Two-time teacher of the year in legal battle with Twin Rivers over retaliation claims
When Mohamed Bashamak immigrated from Ethiopia in 1981, it started him on a long path to teaching in public schools, a rewarding and engaging career that he’s come to cherish.
But lately, Bashamak says his American Dream has come with an ugly asterisk: He has a case pending against the Twin Rivers Unified School District at California’s Public Employment Relations Board in which Bashamak claims that district officials retaliated against him for looking out for his students and trying to shield colleagues from a hostile work environment
Teacher of the year, but not ‘one of our best?’
Bashamak started teaching math at Martin Luther King Jr. Technology Academy in 1999. Five years later, he was named its Teacher of the Year. A decade after that, Bashamak was assaulted by a student on campus, which led to severe anxiety issues. For a long time, Bashamak treated the anxiety as his own private struggle, though he says Twin Rivers has now forced him to speak publicly about it.
After the assault, Bashamak transferred to Keema High School, a TRUSD independent study campus where teachers work one-on-one with students. He was named Keema’s Teacher of the Year in 2016. But Bashamak saw possible improvements, and one involved Robert Pope, then a lab teacher and now Keema’s principal. Bashamak says he didn’t agree with the math standards Pope was using and also didn’t like the way Pope sometimes talked about other employees. Later, when Bashamak learned that Pope was under consideration for principal, he contacted Twin Rivers trustee Rebecca Sandoval to express reservations.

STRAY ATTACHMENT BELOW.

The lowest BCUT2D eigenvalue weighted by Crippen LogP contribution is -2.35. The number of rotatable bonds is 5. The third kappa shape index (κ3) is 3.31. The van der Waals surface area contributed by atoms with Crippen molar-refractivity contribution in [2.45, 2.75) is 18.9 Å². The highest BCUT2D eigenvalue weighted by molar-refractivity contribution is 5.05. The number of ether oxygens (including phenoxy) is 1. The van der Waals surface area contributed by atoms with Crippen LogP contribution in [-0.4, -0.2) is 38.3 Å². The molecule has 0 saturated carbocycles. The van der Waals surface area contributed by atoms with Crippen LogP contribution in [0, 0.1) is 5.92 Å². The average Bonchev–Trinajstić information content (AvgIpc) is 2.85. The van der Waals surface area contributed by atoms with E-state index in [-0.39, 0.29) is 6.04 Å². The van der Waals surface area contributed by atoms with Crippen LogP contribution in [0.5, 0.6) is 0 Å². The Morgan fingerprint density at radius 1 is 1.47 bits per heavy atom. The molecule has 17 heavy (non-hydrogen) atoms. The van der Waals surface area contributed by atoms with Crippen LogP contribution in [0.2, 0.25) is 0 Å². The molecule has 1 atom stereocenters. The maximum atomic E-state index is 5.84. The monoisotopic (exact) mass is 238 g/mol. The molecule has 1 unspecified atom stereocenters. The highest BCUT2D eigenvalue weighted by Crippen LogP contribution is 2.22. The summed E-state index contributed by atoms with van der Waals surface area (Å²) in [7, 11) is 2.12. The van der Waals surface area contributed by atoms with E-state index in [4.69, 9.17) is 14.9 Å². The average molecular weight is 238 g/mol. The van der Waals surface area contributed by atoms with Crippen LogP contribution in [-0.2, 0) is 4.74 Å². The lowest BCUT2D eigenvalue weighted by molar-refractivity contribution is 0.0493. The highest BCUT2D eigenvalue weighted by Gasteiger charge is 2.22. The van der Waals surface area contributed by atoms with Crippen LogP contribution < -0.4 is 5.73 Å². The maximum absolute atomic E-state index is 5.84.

Bashamak now believes that interaction made its way back to Pope, who was made his boss.
Twin Rivers Unified School District did not provide SN&R with an opportunity to interview Pope, nor did it respond to numerous questions emailed to its public information officer. But there is one parent who says she’s sure the principal had a negative attitude toward Bashamak.
In 2017, Stacy Van Hoose’s daughter was studying math with Bashamak at Keema. She was progressing so well that the family hoped Bashamak could continuing teaching her the following year, though it was told that wasn’t possible because of Bashamak’s schedule.
Van Hoose met with Pope on July 31, 2017 to make her case in person. She later wrote a letter to district officials, obtained by SN&R, detailing how unsettling she says the encounter was. Van Hoose wrote that Pope not only wouldn’t help, but he bad-mouthed Bashamak and revealed private medical information about him.
“[Pope] brought out a binder and shared with me a form filled out with Mr. Bashamak’s name and in his handwriting,” Van Hoose wrote. “It was signed and dated … and further stated ‘anxiety’ at the bottom portion of the form. Mr. Pope went on to say that Mr. Bashamak was not one of his best teachers … Mr. Pope suggested that [my daughter] change teachers, even though I repeatedly expressed the success and progress that [she] had presented while having Mr. Bashamak as her teacher.”
Van Hoose said she still vividly remembers Pope’s behavior. “That just further sent red flags up for me,” Van Hoose said. “That’s a breach of confidentiality. A parent should absolutely never be shown something like that.”
Witness and repercussions